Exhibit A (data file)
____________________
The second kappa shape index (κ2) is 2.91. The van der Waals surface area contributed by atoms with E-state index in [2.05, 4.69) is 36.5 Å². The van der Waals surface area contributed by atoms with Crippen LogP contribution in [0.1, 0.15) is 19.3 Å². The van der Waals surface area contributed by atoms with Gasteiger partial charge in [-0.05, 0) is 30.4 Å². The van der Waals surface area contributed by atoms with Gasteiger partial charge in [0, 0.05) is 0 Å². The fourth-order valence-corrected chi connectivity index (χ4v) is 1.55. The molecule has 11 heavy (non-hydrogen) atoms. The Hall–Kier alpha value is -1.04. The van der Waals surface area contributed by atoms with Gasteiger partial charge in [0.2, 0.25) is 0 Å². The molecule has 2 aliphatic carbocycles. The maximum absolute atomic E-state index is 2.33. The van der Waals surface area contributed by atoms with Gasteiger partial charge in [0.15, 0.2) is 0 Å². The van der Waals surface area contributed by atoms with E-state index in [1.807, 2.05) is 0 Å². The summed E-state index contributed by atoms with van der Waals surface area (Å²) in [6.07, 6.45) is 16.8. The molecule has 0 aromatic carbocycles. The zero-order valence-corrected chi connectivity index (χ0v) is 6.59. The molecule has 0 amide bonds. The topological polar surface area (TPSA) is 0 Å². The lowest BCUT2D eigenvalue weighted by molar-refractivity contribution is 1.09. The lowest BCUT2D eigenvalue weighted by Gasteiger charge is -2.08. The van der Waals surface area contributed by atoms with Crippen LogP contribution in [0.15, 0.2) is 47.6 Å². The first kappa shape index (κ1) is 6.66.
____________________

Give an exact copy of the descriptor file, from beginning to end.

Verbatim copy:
The second kappa shape index (κ2) is 2.91. The van der Waals surface area contributed by atoms with E-state index in [2.05, 4.69) is 36.5 Å². The van der Waals surface area contributed by atoms with Crippen LogP contribution in [0.1, 0.15) is 19.3 Å². The van der Waals surface area contributed by atoms with Gasteiger partial charge in [-0.05, 0) is 30.4 Å². The van der Waals surface area contributed by atoms with Gasteiger partial charge in [0, 0.05) is 0 Å². The fourth-order valence-corrected chi connectivity index (χ4v) is 1.55. The molecule has 11 heavy (non-hydrogen) atoms. The Hall–Kier alpha value is -1.04. The van der Waals surface area contributed by atoms with Gasteiger partial charge in [0.2, 0.25) is 0 Å². The molecule has 2 aliphatic carbocycles. The maximum absolute atomic E-state index is 2.33. The van der Waals surface area contributed by atoms with Gasteiger partial charge in [0.15, 0.2) is 0 Å². The van der Waals surface area contributed by atoms with E-state index in [1.807, 2.05) is 0 Å². The summed E-state index contributed by atoms with van der Waals surface area (Å²) in [6.07, 6.45) is 16.8. The molecule has 0 aromatic carbocycles. The zero-order valence-corrected chi connectivity index (χ0v) is 6.59. The molecule has 0 amide bonds. The topological polar surface area (TPSA) is 0 Å². The lowest BCUT2D eigenvalue weighted by molar-refractivity contribution is 1.09. The lowest BCUT2D eigenvalue weighted by Gasteiger charge is -2.08. The van der Waals surface area contributed by atoms with Crippen LogP contribution in [0.15, 0.2) is 47.6 Å². The first kappa shape index (κ1) is 6.66.